1.2:310      Allocating Authority to Decide Between Client and Lawyer

See discussion under 1.2:300 above.

1.2:320      Authority Reserved to Client

See discussion under 1.2:300 above.

1.2:330      Authority Reserved to Lawyer

See discussion under 1.2:300 above.

1.2:340      Lawyer's Authority to Act for Client

An attorney has general implied authority to do on behalf of the client all acts necessary to the accomplishment of the purposes for which the attorney was retained. Slocam v Littlefield Public Schools, 127 Mich App 183; 338 NW2d 907 (1983). A litigant is bound by representations of his counsel made within the scope of counsel’s authority. Kozar v Chesapeake & Ohio RR Co, 320 F Supp 335 (WD Mich 1970).

1.2:350      Lawyer's Knowledge Attributed to Client

In general, notice to the attorney is notice to the client who employed him. Reinecke v Sheehy, 47 Mich App 250; 209 NW2d 460 (1973); NLRB v Ben Duthler, Inc, 395 F2d 28 (6th Cir 1968); Katz v Kowalsky, 296 Mich 164; 295 NW 600 (1940). However, if an attorney has knowledge or notice of matters in which the attorney is not acting professionally for the client, that knowledge is not imputable to the client. Lazerlere v Starkweather, 38 Mich 96 (1877); Valley Jitney Jungle Co v Hamady, 264 Mich 354; 249 NW 888 (1933).

1.2:360      Lawyer's Act or Advice as Mitigating or Avoiding Client Responsibility

[The discussion of this topic has not yet been written.]

1.2:370      Appearance Before a Tribunal

[The discussion of this topic has not yet been written.]

1.2:380      Authority of Government Lawyer

[The discussion of this topic has not yet been written.]

1.2:400   Lawyer's Moral Autonomy

Primary Michigan References: MI Rule 1.2(b)
Background References: ABA Model Rule 1.2(b), Other Jurisdictions
Commentary: Wolfram § 10.4
MI Commentary: Dubin and Schwartz MRPC 1.2

A lawyer has no obligation to maintain a position in court contrary to his own notion of law and justice. Sprague v Moore, 136 Mich 426; 99 NW 377 (1904).

1.2:500   Limiting the Scope of Representation

Primary Michigan References: MI Rule 1.2(c)
Background References: ABA Model Rule 1.2(c), Other Jurisdictions
Commentary: ABA/BNA § 31:301, ALI-LGL § 20, Wolfram § 5.6.7
MI Commentary: Dubin and Schwartz MRPC 1.2

1.2:510      Waiver of Client or Lawyer Duties (Limited Representation)

The objectives or scope of services provided by a lawyer may be limited by agreement with the client or by the terms under which the lawyer’s services are made available to the client. For example, a retainer may be for a specifically defined purpose. The terms under which representation is undertaken may exclude specific objectives or means. Such limitations may exclude objectives or means that the lawyer regards as repugnant or imprudent. However, the client may not be asked to agree to representation so limited in scope as to violate the rules on competence (MRPC 1.1) or to surrender the right to terminate the lawyer’s services, or to surrender the right to settle litigation that the lawyer might wish to continue. (See Comment to MRPC 1.2.)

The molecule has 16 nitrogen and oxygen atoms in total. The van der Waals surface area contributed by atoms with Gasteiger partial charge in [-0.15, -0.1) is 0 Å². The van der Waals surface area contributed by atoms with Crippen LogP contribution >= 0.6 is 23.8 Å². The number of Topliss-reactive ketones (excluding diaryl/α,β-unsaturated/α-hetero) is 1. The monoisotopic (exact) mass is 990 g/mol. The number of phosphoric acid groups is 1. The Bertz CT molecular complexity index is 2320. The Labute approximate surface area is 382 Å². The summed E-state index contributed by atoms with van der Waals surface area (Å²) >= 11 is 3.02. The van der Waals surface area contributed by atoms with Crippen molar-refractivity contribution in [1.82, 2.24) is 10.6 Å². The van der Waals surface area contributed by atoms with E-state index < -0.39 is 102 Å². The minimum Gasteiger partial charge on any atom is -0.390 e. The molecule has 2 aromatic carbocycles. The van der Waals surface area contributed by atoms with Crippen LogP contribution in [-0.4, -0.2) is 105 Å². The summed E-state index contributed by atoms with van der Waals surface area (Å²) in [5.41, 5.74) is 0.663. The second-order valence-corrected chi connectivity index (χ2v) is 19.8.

Informal opinion RI-114 concludes that a lawyer and his personal representative client may agree that the lawyer will handle a probate matter, a wrongful death matter, the distribution of wrongful death proceeds or any combination of those responsibilities.

1.2:600   Prohibited Assistance

Primary Michigan References: MI Rule 1.2(c)
Background References: ABA Model Rule 1.2(d), Other Jurisdictions
Commentary: ABA/BNA § 31:301, ALI-LGL § 105, Wolfram § 13.3
MI Commentary: Dubin and Schwartz MRPC 1.2

Pursuant to Subparagraph (c), a lawyer is required to give an honest opinion about the actual consequences that appear likely to result from a client’s conduct. The fact that a client uses advice in a course of action that is illegal or fraudulent does not, of itself, make a lawyer a party to the course of action. However, a lawyer may not knowingly assist a client in illegal or fraudulent conduct. In other words, the rule makes a critical distinction between presenting an analysis of legal aspects of questionable conduct and recommending the means by which an illegal act or fraud might be committed.

When the client’s course of action has already begun and is continuing, the lawyer’s responsibility is especially delicate. The lawyer, while not permitted to reveal the client’s wrongdoing except where permitted by MRPC 1.6, is required to avoid furthering the purpose of such conduct. If a lawyer determines that conduct which was originally legally proper is now illegal or fraudulent, he or she may be required to withdraw from representation. (See Comment to MRPC 1.2.)